The Nature and Function of Shapes

Shape is one of the inherent and obvious properties of tangible objects, but we often overlook a fundamental fact about it: the shape of an object is very often intimately related to its function. The shape of an object, or a configuration of small objects that form an overall shape, can be extraordinarily significant. (There is in fact an entire discipline that studies shapes as they are found in nature, morphology, and there is a term for how naturally occurring shapes are generated, morphogenesis.) The most common shape in the macroscopic world is the sphere (or its close approximation). Gravity takes swirling, rotating materials of all kinds and forms them into stars, planets, and moons in their sextillions, all (with the exception of some of the moons) in the shape of a sphere.

The double helical structure of DNA is an example of the crucial importance of shape. It is through the interactions made possible by its “twisted ladder” shape that DNA functions. And in proteins, the shape protein chains assume is usually the key to the way in which they will function. In general, therefore, shape formation in nature is not random (in the sense of following no rules). Living things are shaped as they are because it is conducive in some way to their survival, or at the very least, not a hindrance to that survival.

In considering the role of shape in living things, Philip Ball makes an important distinction between pattern and form:

Form is a more individual affair. I would define it loosely as the characteristic shape of a class of objects. Like the elements of a pattern… objects with the same form do not have to be identical, or even similar in size; they simply have to share certain features that we can recognize as typical. Shells of sea creatures are like this. The shells of organisms of the same species all tend to have a certain form that can be recognized and identified even by a relatively untrained eye, despite the fact that no two shells are identical. The same is true of flowers, and of the shapes of mineral crystals. The true form of these objects is that which remains after we have averaged away all the slight and inevitable variations between individuals. Patterns, then are typically extended in space, while forms are bounded and finite. (But take this as a guideline, not a rule.)3

So natural shapes and forms are usually similar to others of their kind without being identical. As patterns show a range of possibilities, so shapes exhibit a range of appearances that form the boundaries of the categories into which they fall. The perfectly uniform and defined shapes of geometry are human inventions. Even the spheres formed by gravity are not always completely spherical. Our own Earth is an example, being somewhat flatter at the poles than elsewhere, making its shape (technically) one of an oblate spheroid.

The late mathematician Benoit Mandelbrot identified a property in nature that appears to be extremely common: self-similarity, the tendency of things within categories to be roughly similar in appearance regardless of their scale. This tendency is at the heart of fractal phenomena. Such patterns of self-similarity can be seen throughout the natural world. For example, tree branches follow roughly the same form whether they are huge or tiny. Blood vessels appear similar to each other regardless of their size. A river and its tributaries, seen from above, show striking fractal-like properties. The repetitions of shapes at different scales is called iteration. It is by this simple process of repeating, in different sizes, the same basic shapes that complex visible patterns emerge.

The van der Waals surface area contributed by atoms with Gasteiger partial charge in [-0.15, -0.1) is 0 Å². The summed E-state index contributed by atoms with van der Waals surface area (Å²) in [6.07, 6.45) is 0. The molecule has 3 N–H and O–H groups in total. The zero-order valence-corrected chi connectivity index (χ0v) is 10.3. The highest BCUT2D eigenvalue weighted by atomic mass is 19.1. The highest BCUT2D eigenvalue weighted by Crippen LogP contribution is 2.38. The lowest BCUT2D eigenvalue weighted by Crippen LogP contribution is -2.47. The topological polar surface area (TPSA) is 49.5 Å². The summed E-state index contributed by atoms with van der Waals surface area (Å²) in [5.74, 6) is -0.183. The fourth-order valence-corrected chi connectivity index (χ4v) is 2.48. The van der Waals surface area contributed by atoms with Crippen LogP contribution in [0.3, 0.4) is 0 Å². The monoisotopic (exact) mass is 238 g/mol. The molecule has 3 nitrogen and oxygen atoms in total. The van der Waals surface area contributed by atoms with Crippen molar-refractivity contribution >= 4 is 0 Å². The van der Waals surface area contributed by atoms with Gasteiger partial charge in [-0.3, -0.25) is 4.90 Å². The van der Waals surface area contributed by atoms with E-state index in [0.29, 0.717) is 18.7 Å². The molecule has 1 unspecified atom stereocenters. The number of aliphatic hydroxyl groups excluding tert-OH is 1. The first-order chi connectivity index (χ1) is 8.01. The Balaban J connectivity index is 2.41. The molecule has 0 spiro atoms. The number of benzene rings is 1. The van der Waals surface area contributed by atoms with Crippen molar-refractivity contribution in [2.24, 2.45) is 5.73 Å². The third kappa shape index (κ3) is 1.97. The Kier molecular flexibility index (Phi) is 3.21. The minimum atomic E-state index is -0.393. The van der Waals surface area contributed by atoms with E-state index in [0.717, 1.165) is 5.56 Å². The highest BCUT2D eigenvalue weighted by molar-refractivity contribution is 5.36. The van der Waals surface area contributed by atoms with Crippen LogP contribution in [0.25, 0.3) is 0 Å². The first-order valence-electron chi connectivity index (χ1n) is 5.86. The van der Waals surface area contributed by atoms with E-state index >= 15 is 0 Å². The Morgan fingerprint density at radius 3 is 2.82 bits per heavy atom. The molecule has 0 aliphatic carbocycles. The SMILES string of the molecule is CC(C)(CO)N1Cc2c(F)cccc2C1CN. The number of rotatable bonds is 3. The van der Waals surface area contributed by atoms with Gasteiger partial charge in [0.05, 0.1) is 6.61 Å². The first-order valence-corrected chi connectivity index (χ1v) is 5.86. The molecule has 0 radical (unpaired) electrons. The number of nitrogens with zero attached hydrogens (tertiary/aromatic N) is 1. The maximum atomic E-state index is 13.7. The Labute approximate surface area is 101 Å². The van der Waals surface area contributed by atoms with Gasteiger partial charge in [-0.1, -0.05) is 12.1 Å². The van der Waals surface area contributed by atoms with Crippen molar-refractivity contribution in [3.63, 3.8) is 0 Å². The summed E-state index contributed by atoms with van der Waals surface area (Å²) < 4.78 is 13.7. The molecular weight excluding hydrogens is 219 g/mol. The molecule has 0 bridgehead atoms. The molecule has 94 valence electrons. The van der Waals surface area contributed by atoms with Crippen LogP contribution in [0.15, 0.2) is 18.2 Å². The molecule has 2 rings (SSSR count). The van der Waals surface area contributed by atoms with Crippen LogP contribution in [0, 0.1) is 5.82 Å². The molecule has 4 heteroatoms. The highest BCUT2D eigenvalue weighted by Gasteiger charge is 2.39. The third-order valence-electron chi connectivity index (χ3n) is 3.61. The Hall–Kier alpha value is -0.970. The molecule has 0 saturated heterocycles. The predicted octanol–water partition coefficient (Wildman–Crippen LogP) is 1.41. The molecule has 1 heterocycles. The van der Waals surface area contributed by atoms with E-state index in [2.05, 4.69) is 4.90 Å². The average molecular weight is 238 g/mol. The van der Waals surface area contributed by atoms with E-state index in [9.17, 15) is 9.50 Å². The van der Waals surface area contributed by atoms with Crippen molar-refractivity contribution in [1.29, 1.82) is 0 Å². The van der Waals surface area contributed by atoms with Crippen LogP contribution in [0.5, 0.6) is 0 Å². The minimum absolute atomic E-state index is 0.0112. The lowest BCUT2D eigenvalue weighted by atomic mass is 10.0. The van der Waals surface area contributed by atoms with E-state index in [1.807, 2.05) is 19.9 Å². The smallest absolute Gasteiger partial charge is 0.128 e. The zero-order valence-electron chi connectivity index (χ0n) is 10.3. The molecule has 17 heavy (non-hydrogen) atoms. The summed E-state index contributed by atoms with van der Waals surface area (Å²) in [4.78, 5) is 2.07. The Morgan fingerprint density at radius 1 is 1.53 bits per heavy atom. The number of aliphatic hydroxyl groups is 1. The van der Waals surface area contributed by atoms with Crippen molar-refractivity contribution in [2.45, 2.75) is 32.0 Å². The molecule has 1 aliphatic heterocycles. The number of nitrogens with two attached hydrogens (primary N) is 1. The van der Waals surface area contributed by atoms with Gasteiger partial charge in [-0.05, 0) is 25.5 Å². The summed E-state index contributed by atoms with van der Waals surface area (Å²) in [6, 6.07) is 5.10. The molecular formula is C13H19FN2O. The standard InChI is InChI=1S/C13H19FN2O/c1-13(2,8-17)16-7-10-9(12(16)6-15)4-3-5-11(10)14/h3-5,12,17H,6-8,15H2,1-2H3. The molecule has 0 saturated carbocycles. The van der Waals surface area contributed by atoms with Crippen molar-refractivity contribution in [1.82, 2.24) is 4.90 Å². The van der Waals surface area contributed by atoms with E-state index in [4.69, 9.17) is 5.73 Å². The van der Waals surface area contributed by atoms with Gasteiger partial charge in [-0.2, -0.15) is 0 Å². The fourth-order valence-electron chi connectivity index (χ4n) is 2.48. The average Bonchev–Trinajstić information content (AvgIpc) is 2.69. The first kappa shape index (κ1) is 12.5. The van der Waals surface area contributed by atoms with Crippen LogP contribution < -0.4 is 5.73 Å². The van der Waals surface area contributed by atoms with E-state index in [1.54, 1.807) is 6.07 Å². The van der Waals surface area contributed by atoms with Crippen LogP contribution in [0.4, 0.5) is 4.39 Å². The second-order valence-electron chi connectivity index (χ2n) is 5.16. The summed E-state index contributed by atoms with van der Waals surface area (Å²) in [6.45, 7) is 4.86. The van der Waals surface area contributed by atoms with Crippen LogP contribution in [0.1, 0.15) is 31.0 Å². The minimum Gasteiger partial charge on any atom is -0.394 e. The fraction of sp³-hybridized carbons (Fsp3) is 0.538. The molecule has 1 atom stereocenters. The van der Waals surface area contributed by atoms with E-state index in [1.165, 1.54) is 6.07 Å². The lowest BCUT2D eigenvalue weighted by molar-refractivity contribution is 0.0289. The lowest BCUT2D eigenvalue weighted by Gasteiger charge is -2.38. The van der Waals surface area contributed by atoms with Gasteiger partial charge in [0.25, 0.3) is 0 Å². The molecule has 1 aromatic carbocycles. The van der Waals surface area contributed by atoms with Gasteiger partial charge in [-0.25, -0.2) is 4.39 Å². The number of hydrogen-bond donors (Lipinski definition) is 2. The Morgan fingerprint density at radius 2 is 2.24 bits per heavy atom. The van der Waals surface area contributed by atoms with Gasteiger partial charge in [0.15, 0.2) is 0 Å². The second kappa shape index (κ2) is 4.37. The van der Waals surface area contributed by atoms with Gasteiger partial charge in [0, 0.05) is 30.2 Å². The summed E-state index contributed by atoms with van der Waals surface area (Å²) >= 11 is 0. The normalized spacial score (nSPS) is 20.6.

Fractal forms are an example of phenomena that are ubiquitous, and often seen, but not interpreted or identified until someone notices them and points them out. Once noticed and brought to the attention of others, those people “see” what they have unconsciously seen many times but not truly perceived. On one level, nature itself can be seen as a collection of iterated shapes that form an overall pattern.

Humans, naturally, have manipulated shapes and created patterns for both functional and aesthetic reasons ever since our genus evolved. Humans seem to have a great attraction to perceived visual symmetries in nature (visual elements which “balance” or reflect each other, or images that form regular shapes such as spirals or repeated crystallization patterns) and they have employed symmetry in the arts with great regularity. Those shapes which are most widely used in a given culture often reflect a long aesthetic history, and form much of the visual backdrop which those raised in such cultures come to think of as “normal”. Further, humans often like tessellations, repeated shapes arranged on a geometric plane, shapes that interlock and leave no overlapping or blank areas. They are very widespread in the human world.

The cycles that are repeating all around us would, if audible, be a strange, dissonant symphony of music played at different tempos and in different keys. The patterns that surround us, if they were entirely visible to us, would look like an especially dense abstract art piece, one that was moving and changing constantly, forming a picture the appearance of which was in constant transition. And the shapes of nature, if seen in their true light, would appear to us to be emblematic of the forces which brought about the natural world itself. We not only live in a world of such phenomena, we ourselves are examples of such phenomena. We are the repeated and evolving patterns called humans. We are along for the ride in the greatest and most ancient cycle of them all.